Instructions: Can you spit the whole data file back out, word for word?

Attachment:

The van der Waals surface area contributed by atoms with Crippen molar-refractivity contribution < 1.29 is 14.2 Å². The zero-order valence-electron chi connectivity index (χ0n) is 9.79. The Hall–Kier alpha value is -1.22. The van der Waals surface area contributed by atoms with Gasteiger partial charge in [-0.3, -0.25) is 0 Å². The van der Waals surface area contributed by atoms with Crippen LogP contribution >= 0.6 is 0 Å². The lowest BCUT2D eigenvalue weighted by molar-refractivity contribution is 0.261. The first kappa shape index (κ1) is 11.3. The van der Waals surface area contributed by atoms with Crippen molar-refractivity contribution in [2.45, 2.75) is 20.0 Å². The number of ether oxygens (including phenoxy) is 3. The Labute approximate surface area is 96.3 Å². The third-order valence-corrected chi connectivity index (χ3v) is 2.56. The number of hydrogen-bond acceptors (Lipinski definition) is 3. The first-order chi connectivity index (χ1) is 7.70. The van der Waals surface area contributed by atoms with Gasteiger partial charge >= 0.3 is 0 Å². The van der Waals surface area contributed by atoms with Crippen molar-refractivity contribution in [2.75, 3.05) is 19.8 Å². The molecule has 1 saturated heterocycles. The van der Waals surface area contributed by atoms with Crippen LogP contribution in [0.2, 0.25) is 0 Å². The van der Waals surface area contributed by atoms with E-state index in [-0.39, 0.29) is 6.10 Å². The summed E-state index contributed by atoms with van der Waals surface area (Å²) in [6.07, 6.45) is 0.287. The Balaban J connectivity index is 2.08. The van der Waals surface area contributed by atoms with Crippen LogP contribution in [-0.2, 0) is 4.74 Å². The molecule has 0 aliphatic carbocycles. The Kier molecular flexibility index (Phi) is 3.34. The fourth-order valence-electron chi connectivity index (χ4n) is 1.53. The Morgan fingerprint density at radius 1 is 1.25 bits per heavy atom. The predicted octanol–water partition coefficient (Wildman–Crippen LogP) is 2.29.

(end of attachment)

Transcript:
The van der Waals surface area contributed by atoms with Crippen molar-refractivity contribution < 1.29 is 14.2 Å². The zero-order valence-electron chi connectivity index (χ0n) is 9.79. The Hall–Kier alpha value is -1.22. The van der Waals surface area contributed by atoms with Gasteiger partial charge in [-0.3, -0.25) is 0 Å². The van der Waals surface area contributed by atoms with Crippen LogP contribution >= 0.6 is 0 Å². The lowest BCUT2D eigenvalue weighted by molar-refractivity contribution is 0.261. The first kappa shape index (κ1) is 11.3. The van der Waals surface area contributed by atoms with Crippen molar-refractivity contribution in [2.45, 2.75) is 20.0 Å². The number of ether oxygens (including phenoxy) is 3. The Labute approximate surface area is 96.3 Å². The third-order valence-corrected chi connectivity index (χ3v) is 2.56. The number of hydrogen-bond acceptors (Lipinski definition) is 3. The first-order chi connectivity index (χ1) is 7.70. The van der Waals surface area contributed by atoms with Gasteiger partial charge >= 0.3 is 0 Å². The van der Waals surface area contributed by atoms with Crippen molar-refractivity contribution in [2.75, 3.05) is 19.8 Å². The molecule has 1 saturated heterocycles. The van der Waals surface area contributed by atoms with Crippen LogP contribution in [0.2, 0.25) is 0 Å². The van der Waals surface area contributed by atoms with E-state index in [-0.39, 0.29) is 6.10 Å². The summed E-state index contributed by atoms with van der Waals surface area (Å²) in [6.07, 6.45) is 0.287. The Balaban J connectivity index is 2.08. The van der Waals surface area contributed by atoms with Crippen LogP contribution in [-0.2, 0) is 4.74 Å². The molecule has 0 aliphatic carbocycles. The Kier molecular flexibility index (Phi) is 3.34. The fourth-order valence-electron chi connectivity index (χ4n) is 1.53. The Morgan fingerprint density at radius 1 is 1.25 bits per heavy atom. The predicted octanol–water partition coefficient (Wildman–Crippen LogP) is 2.29.